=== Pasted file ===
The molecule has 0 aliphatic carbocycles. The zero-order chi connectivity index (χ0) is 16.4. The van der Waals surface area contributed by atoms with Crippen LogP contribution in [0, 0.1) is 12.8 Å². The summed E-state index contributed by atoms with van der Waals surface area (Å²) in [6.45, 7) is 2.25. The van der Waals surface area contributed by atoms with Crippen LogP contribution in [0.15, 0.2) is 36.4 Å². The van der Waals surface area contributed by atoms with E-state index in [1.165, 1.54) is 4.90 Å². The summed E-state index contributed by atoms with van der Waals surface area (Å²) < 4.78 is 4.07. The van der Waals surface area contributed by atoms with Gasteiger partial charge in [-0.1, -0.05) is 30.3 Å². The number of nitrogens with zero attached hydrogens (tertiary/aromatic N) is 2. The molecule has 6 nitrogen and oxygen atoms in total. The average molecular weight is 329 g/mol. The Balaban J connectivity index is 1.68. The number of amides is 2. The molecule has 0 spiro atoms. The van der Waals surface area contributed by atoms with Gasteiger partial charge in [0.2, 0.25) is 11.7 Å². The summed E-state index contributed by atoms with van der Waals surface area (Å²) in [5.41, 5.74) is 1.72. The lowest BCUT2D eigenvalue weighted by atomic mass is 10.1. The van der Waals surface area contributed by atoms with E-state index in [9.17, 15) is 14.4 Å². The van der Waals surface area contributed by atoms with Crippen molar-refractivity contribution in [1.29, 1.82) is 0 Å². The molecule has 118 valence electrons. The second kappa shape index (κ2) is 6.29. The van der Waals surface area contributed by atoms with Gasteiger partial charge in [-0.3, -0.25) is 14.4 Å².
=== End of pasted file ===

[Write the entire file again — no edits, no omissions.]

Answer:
The molecule has 0 aliphatic carbocycles. The zero-order chi connectivity index (χ0) is 16.4. The van der Waals surface area contributed by atoms with Crippen LogP contribution in [0, 0.1) is 12.8 Å². The summed E-state index contributed by atoms with van der Waals surface area (Å²) in [6.45, 7) is 2.25. The van der Waals surface area contributed by atoms with Crippen LogP contribution in [0.15, 0.2) is 36.4 Å². The van der Waals surface area contributed by atoms with E-state index in [1.165, 1.54) is 4.90 Å². The summed E-state index contributed by atoms with van der Waals surface area (Å²) < 4.78 is 4.07. The van der Waals surface area contributed by atoms with Gasteiger partial charge in [-0.1, -0.05) is 30.3 Å². The number of nitrogens with zero attached hydrogens (tertiary/aromatic N) is 2. The molecule has 6 nitrogen and oxygen atoms in total. The average molecular weight is 329 g/mol. The Balaban J connectivity index is 1.68. The number of amides is 2. The molecule has 0 spiro atoms. The van der Waals surface area contributed by atoms with Gasteiger partial charge in [0.2, 0.25) is 11.7 Å². The summed E-state index contributed by atoms with van der Waals surface area (Å²) in [5.41, 5.74) is 1.72. The lowest BCUT2D eigenvalue weighted by atomic mass is 10.1. The van der Waals surface area contributed by atoms with E-state index in [9.17, 15) is 14.4 Å². The van der Waals surface area contributed by atoms with Crippen molar-refractivity contribution in [1.29, 1.82) is 0 Å². The molecule has 118 valence electrons. The second kappa shape index (κ2) is 6.29. The van der Waals surface area contributed by atoms with Gasteiger partial charge in [-0.3, -0.25) is 14.4 Å².